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To feel sorry for teachers because of some parents

168 replies

abacucat · 27/10/2018 12:37

I suspect the worst part of teaching is some of the parents. Parents who believe their child can do no wrong, parents who bring their child up to be totally entitled, parents who always minimise and make excuses for their child's bad behaviour. It must be frustrating for the teachers.

OP posts:

BrokenWing · 27/10/2018 16:10

Yanbu as long as you realise it works the other way too.

^this, with greater consequences to the children


Piggywaspushed · 27/10/2018 16:29

A crap teacher has bigger consequences for a child than shit parenting? Guessing I am misunderstanding..


claraschu · 27/10/2018 16:35

My sister has been teaching for 30 years. The biggest problem is Senior Management- she will go on about it for as long as anyone will listen.


LaurieFairyCake · 27/10/2018 16:38

Dh regularly comes home with the most ridiculous parent tales.

Gets one dad in for a meeting about his 16 year old son because said son called teacher a 'fat cunt'. (Pregnant teacher)

Dad says 'Well what if she is a cunt".

Then goes further when it's explained to him that the teacher is pregnant and is of course upset by what happened and a restitution meeting will need to take place after suspension between all of them.

"No" says Dad. "That's the black teacher, my son doesn't like the black teachers and I'm not meeting her".

Seriously, where do you start with that shit?!?


Piggywaspushed · 27/10/2018 16:41

I do agree about SLT. Parents are pussycats on the whole.

It's a shame really : I know so many great , compassionate, grounded, intelligent, talented and inspiring people in teaching who can't get SLT roles because the gobshites get there instead.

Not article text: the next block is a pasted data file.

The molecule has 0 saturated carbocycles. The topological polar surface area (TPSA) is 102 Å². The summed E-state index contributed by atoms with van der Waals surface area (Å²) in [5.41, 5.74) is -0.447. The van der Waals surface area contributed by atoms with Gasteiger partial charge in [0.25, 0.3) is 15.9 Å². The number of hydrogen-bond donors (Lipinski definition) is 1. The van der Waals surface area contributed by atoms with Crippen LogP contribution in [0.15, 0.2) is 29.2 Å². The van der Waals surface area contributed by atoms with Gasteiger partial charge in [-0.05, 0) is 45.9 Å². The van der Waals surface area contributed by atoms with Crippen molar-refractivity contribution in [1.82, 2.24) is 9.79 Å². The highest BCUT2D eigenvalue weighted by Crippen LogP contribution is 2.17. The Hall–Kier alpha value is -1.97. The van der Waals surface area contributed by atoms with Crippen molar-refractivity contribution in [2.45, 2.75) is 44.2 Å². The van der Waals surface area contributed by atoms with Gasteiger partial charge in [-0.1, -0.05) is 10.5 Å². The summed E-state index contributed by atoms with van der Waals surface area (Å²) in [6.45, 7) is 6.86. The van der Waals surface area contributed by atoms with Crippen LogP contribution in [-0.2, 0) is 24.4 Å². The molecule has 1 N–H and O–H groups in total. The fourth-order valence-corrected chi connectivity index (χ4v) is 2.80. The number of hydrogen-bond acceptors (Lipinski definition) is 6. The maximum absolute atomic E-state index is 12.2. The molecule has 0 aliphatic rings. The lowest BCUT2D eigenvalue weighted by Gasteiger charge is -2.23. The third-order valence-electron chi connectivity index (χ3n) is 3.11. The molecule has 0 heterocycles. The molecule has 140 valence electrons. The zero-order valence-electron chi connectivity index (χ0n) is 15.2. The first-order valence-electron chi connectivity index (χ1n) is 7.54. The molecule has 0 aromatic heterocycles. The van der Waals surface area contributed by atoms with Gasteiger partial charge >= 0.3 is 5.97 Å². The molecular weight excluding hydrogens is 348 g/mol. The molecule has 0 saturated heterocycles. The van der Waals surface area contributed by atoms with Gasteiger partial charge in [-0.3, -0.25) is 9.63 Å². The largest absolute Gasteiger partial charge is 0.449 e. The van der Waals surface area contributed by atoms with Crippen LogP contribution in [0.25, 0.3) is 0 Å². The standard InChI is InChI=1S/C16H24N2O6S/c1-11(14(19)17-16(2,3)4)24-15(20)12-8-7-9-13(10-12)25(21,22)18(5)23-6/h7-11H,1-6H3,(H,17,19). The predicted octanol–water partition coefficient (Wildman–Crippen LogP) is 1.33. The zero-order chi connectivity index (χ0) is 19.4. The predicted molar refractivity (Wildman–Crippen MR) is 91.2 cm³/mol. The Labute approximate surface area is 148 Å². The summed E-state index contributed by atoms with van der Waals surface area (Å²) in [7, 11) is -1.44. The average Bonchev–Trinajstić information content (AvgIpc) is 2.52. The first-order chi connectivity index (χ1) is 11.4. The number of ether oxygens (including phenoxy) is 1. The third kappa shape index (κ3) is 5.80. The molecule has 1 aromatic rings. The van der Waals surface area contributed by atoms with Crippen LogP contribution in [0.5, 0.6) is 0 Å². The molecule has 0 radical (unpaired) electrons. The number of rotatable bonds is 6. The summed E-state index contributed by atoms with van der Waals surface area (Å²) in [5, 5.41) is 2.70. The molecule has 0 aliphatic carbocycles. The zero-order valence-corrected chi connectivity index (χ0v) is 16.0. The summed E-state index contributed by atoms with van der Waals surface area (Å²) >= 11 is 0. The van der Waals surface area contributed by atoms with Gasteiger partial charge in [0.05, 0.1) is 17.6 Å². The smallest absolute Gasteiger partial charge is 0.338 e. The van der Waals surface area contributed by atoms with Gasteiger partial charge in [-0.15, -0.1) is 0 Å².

bandthenjust · 27/10/2018 17:00

YANBU. But I'd say it's worse with the dog end parents rather than the pushy ones.


Dahlietta · 27/10/2018 17:18

Of the 200 or so parents at my school, there are probably 5 who I would say were a pain. Then again, of the 200 or so teachers I know, there are probably a similar number who are also a pain!

I agree with this. The percentage of parents who are a pain, and the percentage of teachers, is roughly the same as the percentage of the general population, I would imagine.
Definitely the worst thing about teaching is senior management Grin


Maelstrop · 27/10/2018 17:37

I echo senior management being the biggest nightmare and I left my last school due to the idiots. I’m not just being bitter (maybe a bit!) but honest to god, some of them were just ridiculous.

I had a parent shout at me down the phone the other week, first one ever, I think, in 20 years. He was ranting about how he wanted to meet me because his son came home after every lesson with me complaining. I duly organised the meeting only for the head of year to say ‘Oh yes, so this was Jimmy’s fourth phonecall of the day about him disrupting lessons.’ There should definitely be some kind of system to let teachers know this kind of thing!

Dad was utterly shamefaced at the meeting. I was the last one to phone him that day, straw, camel’s back etc. Apparently I am a ‘lovely lady’ now he’s met me.


LokiBear · 27/10/2018 17:59

I have been a teacher for 13 years. Im a head of year so have a lot of contact with parents. There are times when you get tricky parents and nothing you do is right. But, there are also lovely parents who contact out of worry for their kid and are very grateful for support that teachers offer. It is swings and roundabouts. Still, I have the best job in the entire world. That is an absolute fact.


Thisreallyisafarce · 27/10/2018 18:03

Dad was utterly shamefaced at the meeting. I was the last one to phone him that day, straw, camel’s back etc. Apparently I am a ‘lovely lady’ now he’s met me.

Well, that's all well and good, but he was shouting at the wrong person. Four phone calls about your child's behaviour and you're shouting at the teacher? Something wrong with that picture.